I am a generalist in everything related to cybersecurity. I've been in the field for almost ten years, but I've been tinkering with computers for almost thirty. I studied telecommunications, but over the years, I outgrew them and found that I enjoy configuring things overall to function well and be secure - so I switched to cybersecurity. I have led several teams, mostly focusing on overall company security or the technical infrastructure for security. Currently, I work in the industry as an architect.
I really enjoy technology, sci-fi, and fantasy, so besides work, I have a lot of IT-related hobbies. I first explored Linux twenty years ago, and it has long been my primary system. I can script and program, DIY-tinker here and there, enjoy delving into everything, and finding optimal settings.
With the help of CyberLadies, I want to assist all women and other underrepresented groups so that they are not afraid of IT and security. So that they don't experience stereotypical setbacks and underestimation just for who they are. So that they can assert themselves, have someone to talk to, know where to educate themselves further, and progress.
I am an activist. Since my youth, I have been creating projects and joining teams working on topics that improve the state of our society. Despite studying humanities—yes, CyberLadies includes members like that too!—in international relations and European studies, I started my professional career in a technical position as a tester of web applications. Then, I began exploring which work would appreciate my skill set and which work, on the other hand, my soul would appreciate (and additionally studied security studies to tame my imposter syndrome).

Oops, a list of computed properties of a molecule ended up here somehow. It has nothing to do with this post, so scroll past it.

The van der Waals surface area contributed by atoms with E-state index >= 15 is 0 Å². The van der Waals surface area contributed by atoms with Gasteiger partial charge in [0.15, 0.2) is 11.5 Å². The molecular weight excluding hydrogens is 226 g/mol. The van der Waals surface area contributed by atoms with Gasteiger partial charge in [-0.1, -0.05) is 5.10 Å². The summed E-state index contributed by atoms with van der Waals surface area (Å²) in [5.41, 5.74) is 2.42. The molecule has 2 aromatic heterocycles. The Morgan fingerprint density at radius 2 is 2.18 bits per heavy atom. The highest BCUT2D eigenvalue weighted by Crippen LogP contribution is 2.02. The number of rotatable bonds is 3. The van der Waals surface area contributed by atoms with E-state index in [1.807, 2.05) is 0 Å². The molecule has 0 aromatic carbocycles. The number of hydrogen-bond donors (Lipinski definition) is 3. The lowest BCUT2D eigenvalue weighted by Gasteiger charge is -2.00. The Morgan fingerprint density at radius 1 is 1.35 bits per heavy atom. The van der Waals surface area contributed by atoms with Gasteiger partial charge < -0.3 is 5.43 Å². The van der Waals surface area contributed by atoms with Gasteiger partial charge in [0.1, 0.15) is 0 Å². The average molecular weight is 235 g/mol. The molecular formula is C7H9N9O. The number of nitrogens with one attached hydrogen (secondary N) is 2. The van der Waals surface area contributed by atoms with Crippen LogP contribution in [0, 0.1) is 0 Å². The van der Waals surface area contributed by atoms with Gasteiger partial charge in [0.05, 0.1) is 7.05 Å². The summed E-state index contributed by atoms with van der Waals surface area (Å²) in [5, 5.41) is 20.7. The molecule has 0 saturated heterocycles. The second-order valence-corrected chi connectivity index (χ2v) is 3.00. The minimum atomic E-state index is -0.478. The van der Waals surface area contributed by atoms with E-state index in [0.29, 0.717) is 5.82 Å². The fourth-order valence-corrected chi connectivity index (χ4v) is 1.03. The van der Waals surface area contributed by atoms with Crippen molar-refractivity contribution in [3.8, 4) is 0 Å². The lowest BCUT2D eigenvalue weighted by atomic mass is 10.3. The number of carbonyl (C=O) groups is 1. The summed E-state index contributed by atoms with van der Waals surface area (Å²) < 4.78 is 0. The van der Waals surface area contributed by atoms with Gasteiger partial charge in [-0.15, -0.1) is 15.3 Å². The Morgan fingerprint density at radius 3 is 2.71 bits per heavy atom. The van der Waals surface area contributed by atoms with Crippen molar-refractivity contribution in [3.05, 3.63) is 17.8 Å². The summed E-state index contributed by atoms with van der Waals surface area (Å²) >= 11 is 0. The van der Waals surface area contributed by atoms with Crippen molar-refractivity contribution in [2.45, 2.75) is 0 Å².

Currently, I have anchored myself in the practical application of activism, which is politics. It is there that I realized with the greatest intensity how little attention is paid to new technologies in these circles and how these can help us as a society develop but also pose a threat. Over the past four years in the European Parliament, I have been involved in shaping European legislation on cybersecurity, giving me the opportunity to uncover where our gaps lie.
In my eyes, CyberLadies are not here to patch up these gaps; let companies and politicians handle that (yes, I'm giving myself more work!). CyberLadies are about putting heart into something that already has a solidly running mind, but we find it not enough, because we want more from our cyber space.
I am a cyber threat intelligence analyst and investigator. My daily bread involves navigating the depths of the internet and collecting information on how cyber attackers operate – to help build resilient systems before an attack occurs, or to find out who and why is already meddling in our system during an incident. Recently, I've been making a living by building an internal cyber threat intelligence program for a gaming company.
Though when I first got a whiff of cybersecurity about ten years ago (back then on my best way to become an intel analyst specializing in organized crime on the Sinai Peninsula...), it never occurred to me that cyber would one day be my livelihood. As time went by, and I worked in various roles in different structures, public and private, national and international, I eventually immersed myself in this dynamic and exciting field. I happily discovered that cybersecurity is far from just for super-tech-savvy guys – it's also for girls like me who enjoy diving into areas where they supposedly "don't belong."
And I want to pass on this joy and enthusiasm to others. 🐱